A new industry biosecurity and animal health initiatives hopes to reduce the risk of an emergency animal disease through producer education.
The Livestock Biosecurity Network (LBN) is an independent industry group designed to promote greater awareness of bio-security risk and to improve on-farm preparedness for exotic and endemic disease outbreaks.
LBN is peak councils’ brainchild
The network is the brainchild of Australia’s three peak farming industry organisations: Cattle Council of Australia, Sheepmeat Council of Australia and WoolProducers Australia, which have pooled $5 million to fund the LBN after three years of intensive planning.
Through the LBN, livestock producers will be made aware of the importance of animal health, welfare and bio-security and be alerted to the latest science and legislation relating to their on-farm practices.
The LBN’s regional officer for Victoria, veterinarian Dr Patrick Kluver, said the key to protecting sheep flocks from unwanted diseases, pests and weeds is the preparation of an effective bio-security plan.
Foot and mouth disease outbreak could cost $50 million
A good plan was inexpensive to prepare and implement, and would have immediate pay-offs in preventing disease incursions and limiting their spread if they were inadvertently introduced, he said
“Sheep diseases reduce productivity, income, access to markets and impact animal health and welfare,” Dr Kluver said.
“A nation-wide outbreak of foot and mouth disease, for example, could strip more than $50 billion from Australia’s livestock industry over 10 years,” he said.
“The biggest cost is losing markets, so good on-farm bio-security goes a long way towards protecting our markets. At the same time, bio-security is important for protecting farm assets. A bio-security plan costs very little, but the return is immediate, ongoing and cumulative.”
Farm level bio-security involved a range of day-to-day practices to buffer livestock from infectious diseases and encompasses the veterinary, husbandry and management actions for ensuring healthy and well-cared for animals.
“By far, the greatest risk of disease is bringing sheep onto the farm, either by buying sheep or stray sheep entering from a neighbouring property through poor fencing,” Dr Kluver said.
“The other areas of importance are vehicles coming on to your place – shooters, livestock agents or sales people – inadvertently bringing disease with them on their vehicles.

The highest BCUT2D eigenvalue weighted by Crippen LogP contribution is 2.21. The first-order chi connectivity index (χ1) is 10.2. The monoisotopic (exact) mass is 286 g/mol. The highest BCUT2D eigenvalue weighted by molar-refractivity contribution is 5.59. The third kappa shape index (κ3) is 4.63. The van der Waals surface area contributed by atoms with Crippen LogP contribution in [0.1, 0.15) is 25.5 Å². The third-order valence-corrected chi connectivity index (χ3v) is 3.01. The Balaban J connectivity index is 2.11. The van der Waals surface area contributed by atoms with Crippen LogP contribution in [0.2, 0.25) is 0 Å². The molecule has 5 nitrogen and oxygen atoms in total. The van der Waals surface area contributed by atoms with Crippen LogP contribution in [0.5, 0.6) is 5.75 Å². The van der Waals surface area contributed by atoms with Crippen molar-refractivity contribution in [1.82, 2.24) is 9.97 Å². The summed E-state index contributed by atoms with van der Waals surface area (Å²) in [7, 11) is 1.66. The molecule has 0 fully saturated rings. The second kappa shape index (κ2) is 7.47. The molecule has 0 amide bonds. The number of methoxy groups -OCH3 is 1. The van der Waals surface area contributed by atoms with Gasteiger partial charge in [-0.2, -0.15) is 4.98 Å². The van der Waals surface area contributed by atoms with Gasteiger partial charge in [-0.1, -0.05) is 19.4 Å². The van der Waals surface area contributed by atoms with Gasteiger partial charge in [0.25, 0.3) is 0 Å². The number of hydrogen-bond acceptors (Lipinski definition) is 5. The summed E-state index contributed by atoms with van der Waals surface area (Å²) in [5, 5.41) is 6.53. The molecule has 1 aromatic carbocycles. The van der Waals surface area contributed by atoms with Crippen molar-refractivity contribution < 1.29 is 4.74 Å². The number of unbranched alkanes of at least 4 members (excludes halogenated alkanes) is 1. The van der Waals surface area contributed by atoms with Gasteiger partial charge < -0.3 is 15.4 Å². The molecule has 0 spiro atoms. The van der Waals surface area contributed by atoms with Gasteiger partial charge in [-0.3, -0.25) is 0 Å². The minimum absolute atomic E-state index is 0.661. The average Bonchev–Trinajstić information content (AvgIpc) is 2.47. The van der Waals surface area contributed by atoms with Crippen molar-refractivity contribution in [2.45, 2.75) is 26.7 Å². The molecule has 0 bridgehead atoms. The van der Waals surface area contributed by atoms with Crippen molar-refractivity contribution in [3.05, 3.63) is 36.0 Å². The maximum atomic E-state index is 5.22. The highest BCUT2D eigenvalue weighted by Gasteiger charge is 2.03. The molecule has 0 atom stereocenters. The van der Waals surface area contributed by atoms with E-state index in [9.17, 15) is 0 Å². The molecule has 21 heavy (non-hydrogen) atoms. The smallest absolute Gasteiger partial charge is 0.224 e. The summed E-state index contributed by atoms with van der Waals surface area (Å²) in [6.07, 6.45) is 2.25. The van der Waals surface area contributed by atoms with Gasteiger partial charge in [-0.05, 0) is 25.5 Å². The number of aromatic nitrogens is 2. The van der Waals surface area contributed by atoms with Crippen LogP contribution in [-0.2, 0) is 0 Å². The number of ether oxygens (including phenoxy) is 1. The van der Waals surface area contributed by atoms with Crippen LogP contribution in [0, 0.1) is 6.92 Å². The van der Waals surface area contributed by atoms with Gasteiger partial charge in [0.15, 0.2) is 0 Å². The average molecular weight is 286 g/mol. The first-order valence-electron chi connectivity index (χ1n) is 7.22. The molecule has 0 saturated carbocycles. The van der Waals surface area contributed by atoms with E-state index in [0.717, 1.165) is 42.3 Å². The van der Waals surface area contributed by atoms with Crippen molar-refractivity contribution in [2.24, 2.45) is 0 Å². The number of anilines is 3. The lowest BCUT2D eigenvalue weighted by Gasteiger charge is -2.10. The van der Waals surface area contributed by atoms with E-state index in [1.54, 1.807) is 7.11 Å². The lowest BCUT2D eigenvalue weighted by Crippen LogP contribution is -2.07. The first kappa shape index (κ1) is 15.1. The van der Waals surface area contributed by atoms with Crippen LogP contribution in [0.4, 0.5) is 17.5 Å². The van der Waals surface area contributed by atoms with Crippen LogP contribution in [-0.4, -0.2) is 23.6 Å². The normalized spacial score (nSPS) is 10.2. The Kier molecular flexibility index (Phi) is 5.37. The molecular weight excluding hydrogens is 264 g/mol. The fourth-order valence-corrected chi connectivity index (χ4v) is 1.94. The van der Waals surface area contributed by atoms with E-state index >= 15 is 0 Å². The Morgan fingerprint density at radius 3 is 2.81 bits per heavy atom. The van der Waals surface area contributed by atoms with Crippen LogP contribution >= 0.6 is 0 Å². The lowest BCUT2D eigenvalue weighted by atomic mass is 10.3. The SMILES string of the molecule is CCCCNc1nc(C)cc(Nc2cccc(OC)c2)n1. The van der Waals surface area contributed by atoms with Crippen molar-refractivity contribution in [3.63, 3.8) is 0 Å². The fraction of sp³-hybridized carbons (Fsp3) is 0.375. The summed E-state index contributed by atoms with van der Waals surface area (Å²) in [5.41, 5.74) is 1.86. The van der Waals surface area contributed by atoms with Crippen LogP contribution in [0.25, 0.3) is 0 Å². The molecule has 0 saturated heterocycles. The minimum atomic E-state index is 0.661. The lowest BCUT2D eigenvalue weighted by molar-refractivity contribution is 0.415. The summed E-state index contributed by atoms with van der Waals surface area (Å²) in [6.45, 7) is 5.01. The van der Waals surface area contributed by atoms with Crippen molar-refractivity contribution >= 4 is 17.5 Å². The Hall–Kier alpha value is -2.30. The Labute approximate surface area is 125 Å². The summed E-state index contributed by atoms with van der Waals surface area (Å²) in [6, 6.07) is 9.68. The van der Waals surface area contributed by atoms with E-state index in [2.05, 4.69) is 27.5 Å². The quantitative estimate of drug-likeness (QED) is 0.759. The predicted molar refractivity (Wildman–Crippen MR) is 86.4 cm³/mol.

“That can be easily controlled through signage saying you’re restricting people and how they move on and off the farm.”
An effective bio-security plan has three simple stages
An effective bio-security plan involved three, simple stages: pre-farmgate, farmgate and post-farmgate.
The pre-farmgate involves the Sheep Health Statement for information on sheep diseases – lice, footrot, ovine brucellosis and ovine Johnes disease (OJD) – and any recent treatments.
“It also provides information on the vendor’s bio-security risk, including if the vendor has a bio-security plan and how often they purchase sheep.
“Make sure that any consignment you buy has a Sheep Health Statement,” he said.
Dr Kluver said producers should always inspect sheep personally either at the yards, or on-farm, before purchasing, looking for footrot, lice and ensuring stock are in good condition.
Stage two involves a footbath and quarantine drench at the farmgate and the post-farm-gate measures include placing the sheep in a quarantine paddock before joining the rest of the flock.
Dr Kluver said these procedures should be followed for all stock entering a property, including ewes, wethers and stud rams, as they are all at risk of bringing in disease and this equally applies for sheep which have strayed onto a neighbouring property.
“The procedures performed at the farm gate and after for on-farm quarantine should be practised by all farmers no matter where they have purchased their sheep from.
“Early detection and management of any diseases, pests or weeds will catch any problems before they take hold.”